Donald Trump’s impeachment trial is drawing to an ignominious end without hearing from any first-hand witnesses. Preeminent among those not heard is John Bolton, Trump’s former National Security Advisor, who had indicated a willingness to testify under oath if subpoenaed. Bolton has also written a memoir of his tenure in office, provocatively titled The Room Where It Happened, and scheduled to go on sale on March 17.
If New York Times reporting is to be trusted—and I trust it—the book makes a number of explosive claims. First, Bolton heard directly from Trump about his plan to withhold military assistance in order to extort political favors. Second, and even more sensationally, the illicit pressure campaign began months earlier than had been known and a bigger circle of players was in on it. In early May 2019, Trump had a conversation in the Oval Office in which the plot was discussed in a meeting attended by Bolton, the president’s personal lawyer, Rudi Giuliani, the acting White House Chief of Staff Mick Mulvaney, and White House Counsel Pat Cipollone.
In a statement, Trump has flatly denied Bolton’s claims. Giuliani has taken to Twitter to say, “The meeting the Times describes is a lie. If Bolton is the source and he believed this was so bad, why didn’t he quit? How much integrity and honor will a man sacrifice for greed and revenge?” Mulvaney, more circumspectly, says he has no recollection of the meeting. Cipollone, who led the President’s defense team in the Senate while also evidently a fact witness—a glaring conflict of interest—has thus far said nothing. Whatever their individual roles, with the trial coming to an end, the question now is whether the public will at least get a chance to learn the facts as Bolton lays them out in his book.
The matter is in some doubt. In late December, Bolton submitted the manuscript to the White House for a mandatory pre-publication security scrubbing, asking for it to be completed within 30 days. But the White House appears to be trying to kill the book, or at least neuter it. It sent a letter to Bolton’s attorney declaring that the memoir
appears to contain significant amounts of classified information. It also appears that some of this information is at the TOP SECRET level, which is defined by Executive Order 13526 as “information that reasonably could be expected to cause exceptionally grave harm to the national security” of the United States if disclosed without authorization. Under federal law and the nondisclosure agreement your client signed as a condition for gaining access to classified information, the manuscript may not be published or otherwise disclosed without the deletion of the classified material.
The White House is demanding “significant” excisions.
It beggars belief that Bolton included any classified information in his manuscript, let alone significant amounts, including Top Secret material. When it comes to national security secrecy, Bolton is a consummate professional with long years of experience as a ranking national security official. As National Security Advisor, he held the power to both classify and declassify information. He is the author of a previous memoir of a stint in government, making him intimately familiar with the pre-publication review process. And, whatever one thinks of his foreign policy views, he has a well-deserved reputation for integrity. In a reply to the White House, Bolton’s attorney has already stated: “We do not believe that any of the information could reasonably be considered classified.”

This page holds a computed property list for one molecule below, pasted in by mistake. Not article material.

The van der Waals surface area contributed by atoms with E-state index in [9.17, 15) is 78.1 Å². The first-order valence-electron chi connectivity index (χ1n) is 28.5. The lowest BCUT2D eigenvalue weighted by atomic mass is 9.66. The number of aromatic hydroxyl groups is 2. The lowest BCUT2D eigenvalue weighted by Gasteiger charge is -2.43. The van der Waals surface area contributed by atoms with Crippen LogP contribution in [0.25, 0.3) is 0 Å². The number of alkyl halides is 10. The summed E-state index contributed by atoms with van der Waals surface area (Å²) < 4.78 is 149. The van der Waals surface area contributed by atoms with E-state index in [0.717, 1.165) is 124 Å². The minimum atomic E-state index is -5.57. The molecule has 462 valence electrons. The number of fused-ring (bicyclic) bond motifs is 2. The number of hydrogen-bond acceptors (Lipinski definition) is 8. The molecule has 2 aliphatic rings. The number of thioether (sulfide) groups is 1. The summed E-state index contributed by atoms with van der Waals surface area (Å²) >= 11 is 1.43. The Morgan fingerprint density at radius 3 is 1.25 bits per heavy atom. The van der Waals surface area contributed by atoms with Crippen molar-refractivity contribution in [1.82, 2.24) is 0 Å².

It is almost a certainty that White House claims to the contrary are being made in bad faith. A corollary: It is almost a certainty that the portions the White House wants excised are those revealing the misconduct of Donald Trump. The pre-publication review process is being scandalously perverted for political ends.
In the face of such a cover-up, what can, what should, Bolton do?
Two landmark cases involving the CIA lay out some of the issues.
Victor Marchetti was a CIA operative who quit the agency in 1969 and went on to write a book (coauthored with John Marks) titled The CIA and the Cult of Intelligence. It laid bare many of the secrets with which he had become acquainted over the course of his 15-year CIA career. The manuscript detailed operations and activities of the agency in locations ranging from Indochina to Angola, with portions touching on the very thing that the CIA held most dear: intelligence sources and methods. Like Bolton, Marchetti had signed a document pledging not to “divulge, publish, or reveal” classified information unless authorized to do so. Unlike Bolton, Marchetti did not submit the manuscript to the agency for a mandatory review.